• The term “truthy” is introduced on page 10, but not explained until page 12
      • The term “refinement” is introduced on p. 14, but not explained until page 17
      • “The / operator can produce a noninteger result” (p.16)…  Huh?  (I now think this may be referring to NaN)
      • The Object.create function described at the bottom of p.22 was a mystery to me the first time through
    • Grammar front and center. Chapter 2 is full of railroad diagrams of the language grammar, with accompanying explanation.  The diagrams are helpful in understanding the syntax — but as I proceeded through the chapter I wished I had had more concepts first.  Then I would be able to dig into the grammar with some understanding.
  2. Lack of cross-references within the text. Even though it’s only 100 pages, it would still be quite helpful to have a page reference instead of just “There will be more about X in the next chapter” (three examples of this on page 17) or “in Chapter 6” or “at the end of this chapter” (p 31).
  3. Index is mediocre. The index is a Bad Part of this book.  It is missing several entries that would have been helpful to me.  Examples:
    • Forward references such as truthy, falsy and refinement are missing from the index
    • The topic of “global abatement” is not specifically in the index so you have to sift through three entries about global X looking for the page that deals with global abatement.  Similar for “semicolon insertion” — the index entry is for “semicolons” and you have to check out the two pages listed to find the part about automatic semicolon insertion.

    The index falls short of what I expect for an O’Reilly book.

  4. Doesn’t understand what positive and negative regex lookahead are for (p. 75).  A minor issue that I’m tuned into since reading Mastering Regular Expressions, 3rd ed. Crockford says lookahead is not a good part of the language… but would he maintain his opinion if he had seen my wonderful examples of how they can help?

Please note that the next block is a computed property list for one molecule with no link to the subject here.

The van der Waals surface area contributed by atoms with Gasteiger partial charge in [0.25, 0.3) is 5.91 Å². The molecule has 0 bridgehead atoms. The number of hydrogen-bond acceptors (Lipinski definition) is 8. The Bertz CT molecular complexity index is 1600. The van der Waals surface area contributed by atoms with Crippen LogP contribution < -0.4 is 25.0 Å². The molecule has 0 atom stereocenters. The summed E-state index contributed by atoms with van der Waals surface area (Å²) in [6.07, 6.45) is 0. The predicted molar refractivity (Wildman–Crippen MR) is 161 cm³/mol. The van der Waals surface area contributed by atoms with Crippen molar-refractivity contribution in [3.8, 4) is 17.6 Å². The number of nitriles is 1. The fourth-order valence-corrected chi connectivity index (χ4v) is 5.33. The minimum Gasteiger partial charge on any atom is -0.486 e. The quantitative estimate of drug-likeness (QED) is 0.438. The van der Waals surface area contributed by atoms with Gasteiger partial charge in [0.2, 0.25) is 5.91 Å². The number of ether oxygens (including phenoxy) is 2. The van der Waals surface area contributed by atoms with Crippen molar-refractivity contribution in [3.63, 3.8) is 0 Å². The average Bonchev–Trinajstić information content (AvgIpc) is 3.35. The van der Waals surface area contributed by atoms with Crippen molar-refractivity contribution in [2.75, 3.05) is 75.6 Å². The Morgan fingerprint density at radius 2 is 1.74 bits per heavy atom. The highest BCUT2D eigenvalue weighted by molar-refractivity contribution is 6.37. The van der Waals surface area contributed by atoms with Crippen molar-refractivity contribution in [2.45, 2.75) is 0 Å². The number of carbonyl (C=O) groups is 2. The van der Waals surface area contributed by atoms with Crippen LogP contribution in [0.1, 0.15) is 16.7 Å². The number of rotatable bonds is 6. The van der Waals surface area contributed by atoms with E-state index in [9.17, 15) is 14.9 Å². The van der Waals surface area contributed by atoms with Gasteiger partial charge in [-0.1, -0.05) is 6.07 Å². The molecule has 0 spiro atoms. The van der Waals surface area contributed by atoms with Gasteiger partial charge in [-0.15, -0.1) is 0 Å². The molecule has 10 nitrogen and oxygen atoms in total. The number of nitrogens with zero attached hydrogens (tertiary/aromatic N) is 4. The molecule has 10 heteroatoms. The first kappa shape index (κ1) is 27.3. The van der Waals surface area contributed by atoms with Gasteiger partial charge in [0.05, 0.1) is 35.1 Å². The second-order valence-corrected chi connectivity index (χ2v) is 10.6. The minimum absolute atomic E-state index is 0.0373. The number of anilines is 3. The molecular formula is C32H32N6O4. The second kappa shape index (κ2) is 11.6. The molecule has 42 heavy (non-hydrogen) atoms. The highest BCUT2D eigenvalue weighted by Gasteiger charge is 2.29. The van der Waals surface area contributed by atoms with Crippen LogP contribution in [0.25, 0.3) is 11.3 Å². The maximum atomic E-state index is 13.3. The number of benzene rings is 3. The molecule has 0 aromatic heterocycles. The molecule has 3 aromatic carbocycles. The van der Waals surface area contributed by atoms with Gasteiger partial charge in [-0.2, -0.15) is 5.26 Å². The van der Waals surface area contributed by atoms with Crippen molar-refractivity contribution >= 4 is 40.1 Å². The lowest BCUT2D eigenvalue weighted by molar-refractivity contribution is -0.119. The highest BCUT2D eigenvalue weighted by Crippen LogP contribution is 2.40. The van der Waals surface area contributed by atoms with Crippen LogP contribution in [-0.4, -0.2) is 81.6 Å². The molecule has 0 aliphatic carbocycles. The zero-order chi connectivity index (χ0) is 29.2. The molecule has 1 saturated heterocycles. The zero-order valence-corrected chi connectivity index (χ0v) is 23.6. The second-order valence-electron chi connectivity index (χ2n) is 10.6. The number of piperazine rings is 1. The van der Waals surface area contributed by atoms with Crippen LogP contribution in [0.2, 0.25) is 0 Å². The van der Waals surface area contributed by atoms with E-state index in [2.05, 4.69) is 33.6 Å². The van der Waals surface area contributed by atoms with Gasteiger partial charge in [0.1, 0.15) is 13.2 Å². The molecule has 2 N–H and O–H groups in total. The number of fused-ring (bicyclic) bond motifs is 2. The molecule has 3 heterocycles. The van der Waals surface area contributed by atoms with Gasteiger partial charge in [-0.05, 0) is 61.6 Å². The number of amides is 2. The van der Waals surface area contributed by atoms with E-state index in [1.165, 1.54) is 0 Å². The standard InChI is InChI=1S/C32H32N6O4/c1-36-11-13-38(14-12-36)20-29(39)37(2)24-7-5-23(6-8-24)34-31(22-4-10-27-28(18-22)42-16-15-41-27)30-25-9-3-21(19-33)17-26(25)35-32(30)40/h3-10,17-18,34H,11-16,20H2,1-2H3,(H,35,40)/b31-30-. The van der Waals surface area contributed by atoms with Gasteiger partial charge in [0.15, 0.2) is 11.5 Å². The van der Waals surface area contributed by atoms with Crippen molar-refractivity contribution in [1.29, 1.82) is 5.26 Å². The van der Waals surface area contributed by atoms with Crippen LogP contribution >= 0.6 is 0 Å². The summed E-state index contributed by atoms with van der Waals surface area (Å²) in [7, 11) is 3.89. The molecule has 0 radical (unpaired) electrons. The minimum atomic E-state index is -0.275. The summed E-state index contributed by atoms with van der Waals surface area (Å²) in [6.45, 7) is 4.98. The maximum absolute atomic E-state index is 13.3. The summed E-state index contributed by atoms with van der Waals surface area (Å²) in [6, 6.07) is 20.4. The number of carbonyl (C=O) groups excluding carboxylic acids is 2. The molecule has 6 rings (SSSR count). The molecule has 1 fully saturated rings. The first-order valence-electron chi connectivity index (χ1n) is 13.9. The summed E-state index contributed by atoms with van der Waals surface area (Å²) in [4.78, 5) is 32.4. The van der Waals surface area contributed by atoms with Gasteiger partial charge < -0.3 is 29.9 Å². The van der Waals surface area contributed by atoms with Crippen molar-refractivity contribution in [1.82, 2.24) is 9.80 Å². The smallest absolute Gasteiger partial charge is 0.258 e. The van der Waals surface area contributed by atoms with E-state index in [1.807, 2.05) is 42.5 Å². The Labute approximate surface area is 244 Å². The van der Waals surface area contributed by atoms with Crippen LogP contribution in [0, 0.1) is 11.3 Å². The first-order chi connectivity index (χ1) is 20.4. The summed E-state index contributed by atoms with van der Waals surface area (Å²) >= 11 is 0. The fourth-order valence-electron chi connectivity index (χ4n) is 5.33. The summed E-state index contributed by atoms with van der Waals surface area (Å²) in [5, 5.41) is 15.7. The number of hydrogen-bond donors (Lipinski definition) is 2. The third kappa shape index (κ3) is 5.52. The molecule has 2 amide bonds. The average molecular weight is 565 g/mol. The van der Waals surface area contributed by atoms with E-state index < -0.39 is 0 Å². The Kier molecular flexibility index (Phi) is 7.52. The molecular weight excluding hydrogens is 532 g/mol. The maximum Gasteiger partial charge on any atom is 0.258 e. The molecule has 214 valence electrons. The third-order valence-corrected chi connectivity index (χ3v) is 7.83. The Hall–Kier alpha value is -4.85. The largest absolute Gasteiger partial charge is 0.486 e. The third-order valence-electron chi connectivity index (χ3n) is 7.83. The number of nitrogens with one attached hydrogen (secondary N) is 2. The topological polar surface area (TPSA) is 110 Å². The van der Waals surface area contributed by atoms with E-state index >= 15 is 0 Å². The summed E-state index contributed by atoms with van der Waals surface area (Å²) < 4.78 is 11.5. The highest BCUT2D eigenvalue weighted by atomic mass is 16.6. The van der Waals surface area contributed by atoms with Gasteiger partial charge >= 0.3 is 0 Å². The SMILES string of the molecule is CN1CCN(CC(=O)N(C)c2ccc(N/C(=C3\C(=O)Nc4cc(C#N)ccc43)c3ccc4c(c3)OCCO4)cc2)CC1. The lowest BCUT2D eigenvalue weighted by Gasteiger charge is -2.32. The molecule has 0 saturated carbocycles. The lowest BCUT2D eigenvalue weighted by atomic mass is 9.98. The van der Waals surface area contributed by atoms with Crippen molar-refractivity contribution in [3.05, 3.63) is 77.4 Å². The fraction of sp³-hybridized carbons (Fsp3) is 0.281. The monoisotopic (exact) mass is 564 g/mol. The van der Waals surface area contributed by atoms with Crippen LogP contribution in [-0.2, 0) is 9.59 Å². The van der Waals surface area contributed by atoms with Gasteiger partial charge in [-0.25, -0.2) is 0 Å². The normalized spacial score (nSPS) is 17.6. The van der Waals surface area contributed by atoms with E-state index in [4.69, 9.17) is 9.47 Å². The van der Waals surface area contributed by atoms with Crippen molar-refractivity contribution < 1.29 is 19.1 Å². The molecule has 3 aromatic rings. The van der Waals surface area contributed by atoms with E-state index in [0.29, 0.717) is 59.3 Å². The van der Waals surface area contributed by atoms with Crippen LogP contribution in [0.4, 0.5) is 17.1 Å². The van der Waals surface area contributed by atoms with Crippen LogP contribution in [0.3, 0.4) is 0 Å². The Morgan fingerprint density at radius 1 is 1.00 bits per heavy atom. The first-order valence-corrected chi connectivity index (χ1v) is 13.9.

Not Sure If Good or Bad

  1. Defines a new language? The author suggests augmenting the language in several ways to neutralize deficiencies in the language as it exists:
    Suggestion Strength Suggestion Page
    we can… Add method method to Function.prototype 32-33
    we can fix it Add integer method to Number.prototype 33
    That is an easy oversight to fix Add trim method to String.prototype 33
    we can fix that Add curry method to Function.prototype 43-44
    we can work around that Add is_array function 61
    can easily correct Add dim method to Array.prototype 63
    we can correct that too Add matrix method to Array.prototype 63
    You may want to Add isNumber method 105

    Maybe this is a good idea.  And it’s so little code — about 45 lines total!

  2. Explains how to create tamper-proof objects (pp. 52-55).  After getting a glimpse of some of the flexibility and benefits of a loosely-typed language, I’m not sure what to make of tamper-proof objects — they seem to work against all that flexibility, and Crockford does not offer any analysis of how this fits in with a philosophy of normally not locking down things.  Is this something that you’d normally reserve for special situations?  Use all the time?

Overall Impressions

Reading the book was like tagging along with an expert.  Sometimes he’s teaching you, but other times you don’t understand what he’s doing.  Sometimes you just have to be patient, and watch and learn.

I give the book an A in Content and a C in Organization/Indexing/Cross-Referencing.

The faults I have mentioned are not showstoppers.  The main part of the book is only 100 pages, and you can work around the forward reference problem by skimming through it a second time.  Crockford’s book helped me quickly get up to speed on the language and avoid many issues I would likely have stumbled against as a JavaScript beginner, and that was my hope for the book.  I would recommend the book to anyone hoping to do the same.